Guix Makes Many Software Problems Optional

The uniformity and expressiveness of Guix allow you to avoid entire classes of problems with software deployment that we typically use a collection of tools to handle.

Fetch and manage versions of your runtimes and dependencies

If you use Ruby you might be familiar with rvm, gem, and bundler, the tools for managing installed versions of Ruby, fetching Ruby libraries, and collecting sets of Ruby libraries that comprise the dependencies for a service, respectively. If you also use Python you might be familiar with pyenv, pip, and pipenv, which perform the same functions for Python. In general, we might say that if you use N languages, you likely use some multiple of N, N×C, language-specific tools to manage the tools and libraries you use.

Guix replaces all these tools. It can fetch the version of the compilers and language runtime you want and all your dependencies, and it can provide a file describing the complete provenance of that software, comparable to a lockfile. And even better, you're free to use a single manifest and lockfile to describe all the runtimes, dev tools, and dependencies for your project, no matter how many language ecosystems they span.

Avoid version conflicts

If you run many versions of a service on your local machine, you may be familiar with tools like bundler, virtualenv, and docker which allow you to create separate, disjoint environments for each version of the service to avoid conflicting versions of dependencies. Dependency conflicts happen when many different pieces of code want to have the same name on your system. These listed tools avoid conflicts by creating many copies of your dependencies in different folders for each project.

Guix sidesteps this problem entirely by addressing every package and every file using unique hashes instead of potentially-conflicting global names. It doesn't need to make a copy for every project, because each version you want has a globally unique name you can depend upon directly. You won't need to type those hashes or hard-code them into your scripts or other build tools, because Guix provides hooks to set environment variables similar to how the above version management tools work.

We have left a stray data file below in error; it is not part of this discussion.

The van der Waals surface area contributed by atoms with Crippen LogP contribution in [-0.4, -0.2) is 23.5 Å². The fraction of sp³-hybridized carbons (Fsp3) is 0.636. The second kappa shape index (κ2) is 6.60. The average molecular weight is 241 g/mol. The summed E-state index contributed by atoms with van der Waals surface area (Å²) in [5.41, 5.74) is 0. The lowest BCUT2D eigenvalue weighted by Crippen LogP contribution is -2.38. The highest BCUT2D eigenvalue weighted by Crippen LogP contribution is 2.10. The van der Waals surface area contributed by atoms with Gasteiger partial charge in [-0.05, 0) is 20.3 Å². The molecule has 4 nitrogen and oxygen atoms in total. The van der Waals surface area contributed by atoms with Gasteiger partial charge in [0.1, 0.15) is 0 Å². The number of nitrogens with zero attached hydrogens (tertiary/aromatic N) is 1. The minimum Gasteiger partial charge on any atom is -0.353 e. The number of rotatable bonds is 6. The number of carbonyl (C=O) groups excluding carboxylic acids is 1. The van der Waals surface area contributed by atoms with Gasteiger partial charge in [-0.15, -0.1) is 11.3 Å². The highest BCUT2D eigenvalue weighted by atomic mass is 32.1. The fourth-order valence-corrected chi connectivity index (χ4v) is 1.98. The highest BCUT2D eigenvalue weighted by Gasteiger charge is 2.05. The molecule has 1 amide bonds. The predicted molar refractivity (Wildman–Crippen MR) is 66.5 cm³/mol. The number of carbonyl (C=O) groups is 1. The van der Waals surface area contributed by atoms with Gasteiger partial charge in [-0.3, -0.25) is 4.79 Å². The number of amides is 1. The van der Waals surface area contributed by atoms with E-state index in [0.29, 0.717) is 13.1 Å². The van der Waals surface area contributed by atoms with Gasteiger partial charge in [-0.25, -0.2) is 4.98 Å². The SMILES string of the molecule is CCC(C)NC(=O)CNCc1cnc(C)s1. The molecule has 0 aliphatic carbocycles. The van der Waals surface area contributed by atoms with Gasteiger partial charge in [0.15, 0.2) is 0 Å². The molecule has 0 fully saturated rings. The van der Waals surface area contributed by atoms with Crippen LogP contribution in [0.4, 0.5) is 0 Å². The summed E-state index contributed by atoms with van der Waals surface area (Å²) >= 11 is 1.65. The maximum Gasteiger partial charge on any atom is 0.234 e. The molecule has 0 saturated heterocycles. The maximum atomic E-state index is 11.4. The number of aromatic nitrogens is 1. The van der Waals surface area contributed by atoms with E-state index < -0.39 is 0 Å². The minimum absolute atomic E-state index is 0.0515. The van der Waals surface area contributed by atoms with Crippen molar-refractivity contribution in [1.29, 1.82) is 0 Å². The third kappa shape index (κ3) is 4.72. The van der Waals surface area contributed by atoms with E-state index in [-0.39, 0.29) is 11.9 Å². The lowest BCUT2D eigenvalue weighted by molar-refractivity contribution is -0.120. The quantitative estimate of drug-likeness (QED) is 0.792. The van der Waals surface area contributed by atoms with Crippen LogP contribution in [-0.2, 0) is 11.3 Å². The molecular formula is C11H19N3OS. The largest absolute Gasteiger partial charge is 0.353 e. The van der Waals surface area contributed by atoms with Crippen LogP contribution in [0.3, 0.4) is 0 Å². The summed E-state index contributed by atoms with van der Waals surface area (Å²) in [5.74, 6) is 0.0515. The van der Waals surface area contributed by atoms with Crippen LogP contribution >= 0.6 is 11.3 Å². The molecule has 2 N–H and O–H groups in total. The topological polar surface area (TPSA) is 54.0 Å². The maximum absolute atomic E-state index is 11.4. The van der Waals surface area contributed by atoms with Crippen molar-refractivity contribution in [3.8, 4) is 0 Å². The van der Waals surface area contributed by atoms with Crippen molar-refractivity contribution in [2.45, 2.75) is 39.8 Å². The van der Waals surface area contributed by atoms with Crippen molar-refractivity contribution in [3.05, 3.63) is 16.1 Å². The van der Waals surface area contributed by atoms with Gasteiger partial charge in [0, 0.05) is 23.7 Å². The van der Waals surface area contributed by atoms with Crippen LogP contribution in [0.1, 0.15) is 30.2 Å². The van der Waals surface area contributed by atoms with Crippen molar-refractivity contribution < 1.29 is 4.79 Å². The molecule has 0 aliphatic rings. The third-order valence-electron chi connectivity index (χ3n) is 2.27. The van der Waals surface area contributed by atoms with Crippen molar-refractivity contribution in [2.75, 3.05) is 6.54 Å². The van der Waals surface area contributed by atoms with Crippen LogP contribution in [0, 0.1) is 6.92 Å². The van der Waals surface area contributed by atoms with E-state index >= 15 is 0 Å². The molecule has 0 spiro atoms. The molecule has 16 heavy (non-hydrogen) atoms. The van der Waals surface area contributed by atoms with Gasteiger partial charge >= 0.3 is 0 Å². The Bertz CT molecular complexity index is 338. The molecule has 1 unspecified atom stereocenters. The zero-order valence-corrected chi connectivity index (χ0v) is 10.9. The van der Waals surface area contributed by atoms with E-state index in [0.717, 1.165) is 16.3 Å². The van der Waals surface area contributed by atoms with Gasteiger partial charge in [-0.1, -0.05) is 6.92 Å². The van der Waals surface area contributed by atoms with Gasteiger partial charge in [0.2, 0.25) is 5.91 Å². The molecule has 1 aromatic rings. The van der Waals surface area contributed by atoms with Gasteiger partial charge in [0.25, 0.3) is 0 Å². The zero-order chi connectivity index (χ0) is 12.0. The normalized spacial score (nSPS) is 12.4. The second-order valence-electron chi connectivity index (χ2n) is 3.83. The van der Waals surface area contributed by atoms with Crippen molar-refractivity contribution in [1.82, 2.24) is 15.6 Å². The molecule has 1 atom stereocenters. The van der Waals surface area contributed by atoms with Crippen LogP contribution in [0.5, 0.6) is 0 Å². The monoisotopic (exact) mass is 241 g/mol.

Treat deployment problems as optional

Guix doesn't try to forbid you from using these tools you might be familiar with. It'll happily install them for you. But wouldn't it be nice to treat these tools as viable solutions to an optional problem, a software deployment wrinkle that you can opt-out of if it becomes too complex? Using Guix gives you the freedom to make the best technical decisions about how to manage your dependencies without feeling forced to use all these language-specific tools out of necessity.

Guix is Radically Free

Every part of Guix is free software according to the Free Software Definition, and the Guix project as a whole meets the much higher standards of the Free System Distribution Guidelines. Beyond that, the design of Guix is carefully thought-out to help you make practical use of your freedom.

Take control of your upgrade cycle

Guix never requires you to upgrade the version of a package system-wide just to deploy some other package. You can choose to keep some packages extremely stable and update them on a slow regular cadence, while deploying bleeding edge versions of others, and it won't cause you any hassle.

You aren't restricted to the versions of packages provided by the Guix upstream project. When deploying software you can always specify a specific version, tag, branch, commit hash, or even provide your own patches.

Guix puts you totally in control of what you deploy, so you don't need to upgrade when a distro maintainer says it's time or wait for them to provide a new version you want to use.

Bring your own libraries, tools, and other software

You can add definitions for your own internal packages, services, and operating systems to Guix. These do not have second-class status: they get all the same powers, bells and whistles as what you get from Guix upstream. You can add one or more internal channels to your Guix configuration to extend it in any way you like. You can also publish a channel to your organization or to the world.

The Guix project does not maintain any kind of gatekeeper role. While Guix itself is radically free, we pass that freedom on to you in its entirety to be a full member of our ecosystem and publish any software using any business model, licenses and terms you deem appropriate.

So That's What Guix Is!

The Guix project is backed by a non-profit foundation and maintained entirely by volunteers. It has no backing from venture capital, no enterprise product, and no advertising. If you want to see it grow and succeed at bringing universal deployment to the whole world, please consider contributing your skills in one of the many areas we need help, or making a donation to the project!